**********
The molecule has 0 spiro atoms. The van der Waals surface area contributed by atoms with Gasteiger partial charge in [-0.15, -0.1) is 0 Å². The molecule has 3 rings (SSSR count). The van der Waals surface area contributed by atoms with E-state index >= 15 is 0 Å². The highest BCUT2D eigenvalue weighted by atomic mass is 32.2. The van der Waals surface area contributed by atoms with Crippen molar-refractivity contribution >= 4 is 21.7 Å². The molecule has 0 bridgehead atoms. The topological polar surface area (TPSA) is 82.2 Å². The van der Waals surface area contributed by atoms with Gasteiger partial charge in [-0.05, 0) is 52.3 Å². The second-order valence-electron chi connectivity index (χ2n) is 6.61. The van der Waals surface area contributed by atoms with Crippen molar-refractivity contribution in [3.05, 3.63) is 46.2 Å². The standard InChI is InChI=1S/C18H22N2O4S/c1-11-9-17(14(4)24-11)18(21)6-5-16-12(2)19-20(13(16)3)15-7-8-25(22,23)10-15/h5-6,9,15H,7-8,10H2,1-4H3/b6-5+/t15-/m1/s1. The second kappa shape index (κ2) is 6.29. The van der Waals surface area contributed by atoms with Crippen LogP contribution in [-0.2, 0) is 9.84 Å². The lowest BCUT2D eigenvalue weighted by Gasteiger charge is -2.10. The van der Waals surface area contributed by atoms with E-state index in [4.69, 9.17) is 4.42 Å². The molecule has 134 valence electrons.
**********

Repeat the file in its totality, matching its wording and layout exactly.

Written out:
The molecule has 0 spiro atoms. The van der Waals surface area contributed by atoms with Gasteiger partial charge in [-0.15, -0.1) is 0 Å². The molecule has 3 rings (SSSR count). The van der Waals surface area contributed by atoms with E-state index >= 15 is 0 Å². The highest BCUT2D eigenvalue weighted by atomic mass is 32.2. The van der Waals surface area contributed by atoms with Crippen molar-refractivity contribution >= 4 is 21.7 Å². The molecule has 0 bridgehead atoms. The topological polar surface area (TPSA) is 82.2 Å². The van der Waals surface area contributed by atoms with Gasteiger partial charge in [-0.05, 0) is 52.3 Å². The second-order valence-electron chi connectivity index (χ2n) is 6.61. The van der Waals surface area contributed by atoms with Crippen molar-refractivity contribution in [3.05, 3.63) is 46.2 Å². The standard InChI is InChI=1S/C18H22N2O4S/c1-11-9-17(14(4)24-11)18(21)6-5-16-12(2)19-20(13(16)3)15-7-8-25(22,23)10-15/h5-6,9,15H,7-8,10H2,1-4H3/b6-5+/t15-/m1/s1. The second kappa shape index (κ2) is 6.29. The van der Waals surface area contributed by atoms with Crippen LogP contribution in [-0.2, 0) is 9.84 Å². The lowest BCUT2D eigenvalue weighted by Gasteiger charge is -2.10. The van der Waals surface area contributed by atoms with E-state index in [4.69, 9.17) is 4.42 Å². The molecule has 134 valence electrons.